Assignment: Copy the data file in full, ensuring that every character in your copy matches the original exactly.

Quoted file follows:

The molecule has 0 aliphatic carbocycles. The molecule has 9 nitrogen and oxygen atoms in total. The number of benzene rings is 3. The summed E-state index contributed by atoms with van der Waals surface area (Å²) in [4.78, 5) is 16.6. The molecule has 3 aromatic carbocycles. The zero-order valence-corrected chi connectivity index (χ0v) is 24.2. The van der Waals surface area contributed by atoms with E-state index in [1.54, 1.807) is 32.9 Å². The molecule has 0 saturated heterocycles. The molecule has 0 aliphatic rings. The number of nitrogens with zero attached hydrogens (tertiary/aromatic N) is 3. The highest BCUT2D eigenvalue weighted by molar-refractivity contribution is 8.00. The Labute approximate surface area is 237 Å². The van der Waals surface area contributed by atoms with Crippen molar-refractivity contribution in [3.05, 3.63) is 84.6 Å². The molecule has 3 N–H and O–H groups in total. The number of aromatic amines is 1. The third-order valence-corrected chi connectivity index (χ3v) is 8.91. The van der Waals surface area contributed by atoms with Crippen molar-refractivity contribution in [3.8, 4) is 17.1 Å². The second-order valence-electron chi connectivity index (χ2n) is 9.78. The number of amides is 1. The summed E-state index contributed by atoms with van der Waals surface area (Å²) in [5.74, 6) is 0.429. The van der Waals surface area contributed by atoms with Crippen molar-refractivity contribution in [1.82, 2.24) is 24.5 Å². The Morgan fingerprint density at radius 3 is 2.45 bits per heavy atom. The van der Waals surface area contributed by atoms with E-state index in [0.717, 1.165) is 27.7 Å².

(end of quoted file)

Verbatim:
The molecule has 0 aliphatic carbocycles. The molecule has 9 nitrogen and oxygen atoms in total. The number of benzene rings is 3. The summed E-state index contributed by atoms with van der Waals surface area (Å²) in [4.78, 5) is 16.6. The molecule has 3 aromatic carbocycles. The zero-order valence-corrected chi connectivity index (χ0v) is 24.2. The van der Waals surface area contributed by atoms with E-state index in [1.54, 1.807) is 32.9 Å². The molecule has 0 saturated heterocycles. The molecule has 0 aliphatic rings. The number of nitrogens with zero attached hydrogens (tertiary/aromatic N) is 3. The highest BCUT2D eigenvalue weighted by molar-refractivity contribution is 8.00. The Labute approximate surface area is 237 Å². The van der Waals surface area contributed by atoms with Crippen molar-refractivity contribution in [3.05, 3.63) is 84.6 Å². The molecule has 3 N–H and O–H groups in total. The number of aromatic amines is 1. The third-order valence-corrected chi connectivity index (χ3v) is 8.91. The van der Waals surface area contributed by atoms with Crippen molar-refractivity contribution in [3.8, 4) is 17.1 Å². The second-order valence-electron chi connectivity index (χ2n) is 9.78. The number of amides is 1. The summed E-state index contributed by atoms with van der Waals surface area (Å²) in [5.74, 6) is 0.429. The van der Waals surface area contributed by atoms with Crippen molar-refractivity contribution in [1.82, 2.24) is 24.5 Å². The Morgan fingerprint density at radius 3 is 2.45 bits per heavy atom. The van der Waals surface area contributed by atoms with E-state index in [0.717, 1.165) is 27.7 Å².